The second scenario is where the government had plans for restructuring and restraining funds for the treatment of National Health Service (NHS) Patients within the dental service. Plans were drawn to meet target base treatment making dentists feel uncomfortable with their profession believing that appropriate care could not be delivered under such circumstances. Funding was allocated to Primary Care Trusts who then decide on the individual practices as to how much funding they ought to receive. This implied that dentists who reached their target early were unable to treat any more patients until funding was issued again. The unwelcoming changes imposed by the government were met by further changes that were designed by dentists who then began offering private treatment. This eventually became the mimetic isomorphism where practices began imitating this new trend which was more profitable as patients’ perceived private treatment to be superior (Palmer, 2009, p.52). As Palmer points out that “it would encourage new entrants to do the likewise up to a point where the competitive effects of the market take hold and entry become less attractive (Palmer, 2009, p.53).

The external coercive pressure forced to meet new guidelines which also became the internal pressure in the form of reputation and credibility of each practice. The discussed practice attempted to move away into private market and became innovative where it offered various dental plans that could be tailored made according to one’s desire. Maintaining and enhancing dental reputation became an important part of the practice’s survival. The forced change meant that power remained very concentrated that led to decisions being quicker in response to changes by allocating resources. The introduction to other treatments being offered less than one roof made it distinctive practice where new broom changes proved successful.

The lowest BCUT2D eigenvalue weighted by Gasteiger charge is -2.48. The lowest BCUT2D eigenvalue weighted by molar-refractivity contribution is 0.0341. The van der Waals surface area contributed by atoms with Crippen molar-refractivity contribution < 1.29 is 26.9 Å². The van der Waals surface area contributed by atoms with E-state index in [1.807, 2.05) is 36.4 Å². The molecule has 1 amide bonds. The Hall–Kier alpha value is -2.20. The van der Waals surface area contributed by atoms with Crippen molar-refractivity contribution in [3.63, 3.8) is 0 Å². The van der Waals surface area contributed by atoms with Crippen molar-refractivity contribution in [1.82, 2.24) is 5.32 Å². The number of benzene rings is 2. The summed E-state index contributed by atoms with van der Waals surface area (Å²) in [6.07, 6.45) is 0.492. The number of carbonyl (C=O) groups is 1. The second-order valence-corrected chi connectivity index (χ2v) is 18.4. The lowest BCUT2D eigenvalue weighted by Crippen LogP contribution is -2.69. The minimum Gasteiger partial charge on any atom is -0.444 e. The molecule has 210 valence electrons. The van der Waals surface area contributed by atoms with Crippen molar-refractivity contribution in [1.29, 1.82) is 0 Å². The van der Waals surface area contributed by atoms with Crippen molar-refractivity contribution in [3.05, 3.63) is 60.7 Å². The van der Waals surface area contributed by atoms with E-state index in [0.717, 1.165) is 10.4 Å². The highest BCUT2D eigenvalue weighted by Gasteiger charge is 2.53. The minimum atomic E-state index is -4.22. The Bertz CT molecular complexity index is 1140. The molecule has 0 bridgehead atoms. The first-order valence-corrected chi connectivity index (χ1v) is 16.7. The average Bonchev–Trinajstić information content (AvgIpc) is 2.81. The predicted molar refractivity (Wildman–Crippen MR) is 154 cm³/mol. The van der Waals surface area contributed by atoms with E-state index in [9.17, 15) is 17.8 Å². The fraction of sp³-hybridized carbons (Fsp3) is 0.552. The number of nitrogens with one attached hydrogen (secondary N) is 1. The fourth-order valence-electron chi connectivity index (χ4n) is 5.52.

Both examples discussed above faced external and internal pressures that resulted in change. Failing to meet its desired objectives would ultimately force the business to cease or to take corrective measures in the form of radical changes. Depending on the size and the nature of the organization these pressures would produce trouble dissimilar effect. The garment printing business was primarily affected by internal pressure followed by the outside mandatory pressure whereas the dental practice providing service experienced the pressure in reversing order where mandatory pressure was primary and internal pressure for reputation was secondary.


CIPD (2010) Change Management. [Online] UK: Chartered Institute of Personnel and Development. Available from:

Cuizon, G (2009) What is Organizational Revolution? [Online] Canada: Media Inc. Available from:

Palmer, I., Dunford, R., and Akin, G., (2009) Managing Organizational Change. 2nd Edition. New York: McGraw-Hill Irwin.